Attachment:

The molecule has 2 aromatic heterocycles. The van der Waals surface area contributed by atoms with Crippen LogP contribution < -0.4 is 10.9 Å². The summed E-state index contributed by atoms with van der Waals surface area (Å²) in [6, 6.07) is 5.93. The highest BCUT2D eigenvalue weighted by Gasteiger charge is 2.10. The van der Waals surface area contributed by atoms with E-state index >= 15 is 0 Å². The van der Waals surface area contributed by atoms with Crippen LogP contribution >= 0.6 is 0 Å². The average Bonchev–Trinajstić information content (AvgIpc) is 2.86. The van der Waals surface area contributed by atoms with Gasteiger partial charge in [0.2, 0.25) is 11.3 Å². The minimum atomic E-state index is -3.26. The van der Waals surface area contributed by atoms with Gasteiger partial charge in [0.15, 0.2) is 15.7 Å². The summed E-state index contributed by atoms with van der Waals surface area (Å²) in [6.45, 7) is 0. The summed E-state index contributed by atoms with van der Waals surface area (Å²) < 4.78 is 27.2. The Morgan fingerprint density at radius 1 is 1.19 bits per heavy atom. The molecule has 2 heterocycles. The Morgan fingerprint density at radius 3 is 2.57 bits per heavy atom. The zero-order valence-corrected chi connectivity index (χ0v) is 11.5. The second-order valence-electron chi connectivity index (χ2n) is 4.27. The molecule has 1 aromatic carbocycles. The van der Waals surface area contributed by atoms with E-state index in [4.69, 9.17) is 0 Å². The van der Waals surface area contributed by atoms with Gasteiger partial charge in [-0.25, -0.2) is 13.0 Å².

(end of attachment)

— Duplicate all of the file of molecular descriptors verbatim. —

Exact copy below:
The molecule has 2 aromatic heterocycles. The van der Waals surface area contributed by atoms with Crippen LogP contribution < -0.4 is 10.9 Å². The summed E-state index contributed by atoms with van der Waals surface area (Å²) in [6, 6.07) is 5.93. The highest BCUT2D eigenvalue weighted by Gasteiger charge is 2.10. The van der Waals surface area contributed by atoms with E-state index >= 15 is 0 Å². The van der Waals surface area contributed by atoms with Crippen LogP contribution >= 0.6 is 0 Å². The average Bonchev–Trinajstić information content (AvgIpc) is 2.86. The van der Waals surface area contributed by atoms with Gasteiger partial charge in [0.2, 0.25) is 11.3 Å². The minimum atomic E-state index is -3.26. The van der Waals surface area contributed by atoms with Gasteiger partial charge in [0.15, 0.2) is 15.7 Å². The summed E-state index contributed by atoms with van der Waals surface area (Å²) in [6.45, 7) is 0. The summed E-state index contributed by atoms with van der Waals surface area (Å²) < 4.78 is 27.2. The Morgan fingerprint density at radius 1 is 1.19 bits per heavy atom. The molecule has 2 heterocycles. The Morgan fingerprint density at radius 3 is 2.57 bits per heavy atom. The zero-order valence-corrected chi connectivity index (χ0v) is 11.5. The second-order valence-electron chi connectivity index (χ2n) is 4.27. The molecule has 1 aromatic carbocycles. The van der Waals surface area contributed by atoms with E-state index in [4.69, 9.17) is 0 Å². The van der Waals surface area contributed by atoms with Gasteiger partial charge in [-0.25, -0.2) is 13.0 Å².